Gay bars and clubs in Montreal (open till 3am)
There are many gay bars in the Gay Village of Montreal. We recommend to just head there and see where the night takes you – there’s always something happening every single night of the week.
Note that in Montreal, there’s a blur between what is a bar/club. Most are both and are open until 3am due to the licensing laws. After 3am, people head to “after hours” clubs. These are a few of our favourite gay bars/clubs in Montreal, which close by 3am, unless otherwise stated:
Canada hosted its first ever national pride in 2017 in Montreal and we were lucky to be there to soak it all up.
There were world famous drag queens, super sexy boys, incredible outfits and more.
Watch our latest vlog about it right here, and please remember to subscribe.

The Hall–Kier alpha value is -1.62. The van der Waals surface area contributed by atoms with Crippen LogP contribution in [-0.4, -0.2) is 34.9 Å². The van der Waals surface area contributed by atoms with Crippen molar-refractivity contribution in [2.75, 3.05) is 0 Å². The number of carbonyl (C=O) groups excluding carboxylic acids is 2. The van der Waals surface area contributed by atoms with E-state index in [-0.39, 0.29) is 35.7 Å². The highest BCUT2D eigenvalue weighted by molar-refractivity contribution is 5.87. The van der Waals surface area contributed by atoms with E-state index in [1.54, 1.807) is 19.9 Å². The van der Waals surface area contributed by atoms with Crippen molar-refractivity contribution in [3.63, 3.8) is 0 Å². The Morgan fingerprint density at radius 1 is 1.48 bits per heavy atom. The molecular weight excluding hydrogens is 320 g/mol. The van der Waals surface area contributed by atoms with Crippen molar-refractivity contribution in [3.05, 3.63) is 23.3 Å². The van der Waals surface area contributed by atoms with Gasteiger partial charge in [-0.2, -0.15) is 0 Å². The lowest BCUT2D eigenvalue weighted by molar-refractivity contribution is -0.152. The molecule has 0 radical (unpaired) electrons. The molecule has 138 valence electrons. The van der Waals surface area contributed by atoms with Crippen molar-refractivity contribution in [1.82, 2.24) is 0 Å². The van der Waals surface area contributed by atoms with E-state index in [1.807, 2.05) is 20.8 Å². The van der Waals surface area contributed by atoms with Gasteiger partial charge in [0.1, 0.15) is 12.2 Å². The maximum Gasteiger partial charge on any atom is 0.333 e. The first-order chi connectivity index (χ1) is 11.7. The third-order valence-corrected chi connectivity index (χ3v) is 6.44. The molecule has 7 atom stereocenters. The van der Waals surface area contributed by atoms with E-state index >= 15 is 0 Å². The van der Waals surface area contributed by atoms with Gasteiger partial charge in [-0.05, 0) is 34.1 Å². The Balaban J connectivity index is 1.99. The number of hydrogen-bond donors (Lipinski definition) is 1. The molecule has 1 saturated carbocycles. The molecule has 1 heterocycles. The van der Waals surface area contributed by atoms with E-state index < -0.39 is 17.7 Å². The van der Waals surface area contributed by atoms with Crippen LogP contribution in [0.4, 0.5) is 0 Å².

Justin Trudeau – as if the charming, dreamy, Disney-Prince-Eric-Aladdin Canadian Prime Minister couldn’t get any more perfect, he turns up at a gay pride event, gives an inspiring speech about the importance of inclusivity and diversity in society, then leads the parade through the streets of Montreal, waving a transgender flag and shouting:
“Happy Pride! Bonne Fierté!”
In August 2017, Montreal hosted the first ever Fierte Canada Pride, an 11 days festival of parties, performances by artists like Nelly Furtado and Ru Paul drag race superstars, then culminating with a large parade on the final day, led by Justin.
We were so proud to be a part of it and like the Puerto Vallarta Pride in Mexico, it ranks as one of our favourite gay pride events. Here’s our 5 favourite moments from the very first Fierte Canada Pride in Montreal.
Justin! Justin! Justin!